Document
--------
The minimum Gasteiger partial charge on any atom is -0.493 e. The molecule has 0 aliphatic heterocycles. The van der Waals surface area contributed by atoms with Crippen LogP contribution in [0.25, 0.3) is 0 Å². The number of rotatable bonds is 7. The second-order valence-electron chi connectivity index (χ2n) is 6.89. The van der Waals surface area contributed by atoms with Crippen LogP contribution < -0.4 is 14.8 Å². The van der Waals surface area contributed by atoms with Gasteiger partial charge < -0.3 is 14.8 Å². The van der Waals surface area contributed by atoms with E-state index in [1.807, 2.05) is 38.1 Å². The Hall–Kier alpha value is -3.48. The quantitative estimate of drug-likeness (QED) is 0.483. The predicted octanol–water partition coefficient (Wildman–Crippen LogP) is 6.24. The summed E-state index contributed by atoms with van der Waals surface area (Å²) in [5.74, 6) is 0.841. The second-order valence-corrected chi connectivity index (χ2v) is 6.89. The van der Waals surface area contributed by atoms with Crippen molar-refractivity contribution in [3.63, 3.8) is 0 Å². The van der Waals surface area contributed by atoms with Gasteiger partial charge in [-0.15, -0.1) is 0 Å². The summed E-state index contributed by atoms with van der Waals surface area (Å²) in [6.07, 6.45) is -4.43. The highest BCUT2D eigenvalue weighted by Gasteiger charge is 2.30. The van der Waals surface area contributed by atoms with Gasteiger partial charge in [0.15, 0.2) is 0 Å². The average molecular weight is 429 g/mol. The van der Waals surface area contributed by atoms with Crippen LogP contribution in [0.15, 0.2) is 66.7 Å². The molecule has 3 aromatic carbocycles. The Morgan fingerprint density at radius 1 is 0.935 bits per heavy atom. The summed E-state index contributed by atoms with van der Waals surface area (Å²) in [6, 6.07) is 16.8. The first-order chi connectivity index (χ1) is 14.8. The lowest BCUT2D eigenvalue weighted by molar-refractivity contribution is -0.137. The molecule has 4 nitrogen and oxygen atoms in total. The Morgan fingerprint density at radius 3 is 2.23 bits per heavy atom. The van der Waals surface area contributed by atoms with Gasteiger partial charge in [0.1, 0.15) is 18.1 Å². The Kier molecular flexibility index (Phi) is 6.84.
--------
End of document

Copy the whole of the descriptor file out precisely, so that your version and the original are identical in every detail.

The minimum Gasteiger partial charge on any atom is -0.493 e. The molecule has 0 aliphatic heterocycles. The van der Waals surface area contributed by atoms with Crippen LogP contribution in [0.25, 0.3) is 0 Å². The number of rotatable bonds is 7. The second-order valence-electron chi connectivity index (χ2n) is 6.89. The van der Waals surface area contributed by atoms with Crippen LogP contribution < -0.4 is 14.8 Å². The van der Waals surface area contributed by atoms with Gasteiger partial charge < -0.3 is 14.8 Å². The van der Waals surface area contributed by atoms with E-state index in [1.807, 2.05) is 38.1 Å². The Hall–Kier alpha value is -3.48. The quantitative estimate of drug-likeness (QED) is 0.483. The predicted octanol–water partition coefficient (Wildman–Crippen LogP) is 6.24. The summed E-state index contributed by atoms with van der Waals surface area (Å²) in [5.74, 6) is 0.841. The second-order valence-corrected chi connectivity index (χ2v) is 6.89. The van der Waals surface area contributed by atoms with Crippen molar-refractivity contribution in [3.63, 3.8) is 0 Å². The van der Waals surface area contributed by atoms with Gasteiger partial charge in [-0.15, -0.1) is 0 Å². The summed E-state index contributed by atoms with van der Waals surface area (Å²) in [6.07, 6.45) is -4.43. The highest BCUT2D eigenvalue weighted by Gasteiger charge is 2.30. The van der Waals surface area contributed by atoms with Gasteiger partial charge in [0.15, 0.2) is 0 Å². The average molecular weight is 429 g/mol. The van der Waals surface area contributed by atoms with Crippen LogP contribution in [0.15, 0.2) is 66.7 Å². The molecule has 3 aromatic carbocycles. The Morgan fingerprint density at radius 1 is 0.935 bits per heavy atom. The summed E-state index contributed by atoms with van der Waals surface area (Å²) in [6, 6.07) is 16.8. The first-order chi connectivity index (χ1) is 14.8. The lowest BCUT2D eigenvalue weighted by molar-refractivity contribution is -0.137. The molecule has 4 nitrogen and oxygen atoms in total. The Morgan fingerprint density at radius 3 is 2.23 bits per heavy atom. The van der Waals surface area contributed by atoms with Gasteiger partial charge in [0.1, 0.15) is 18.1 Å². The Kier molecular flexibility index (Phi) is 6.84.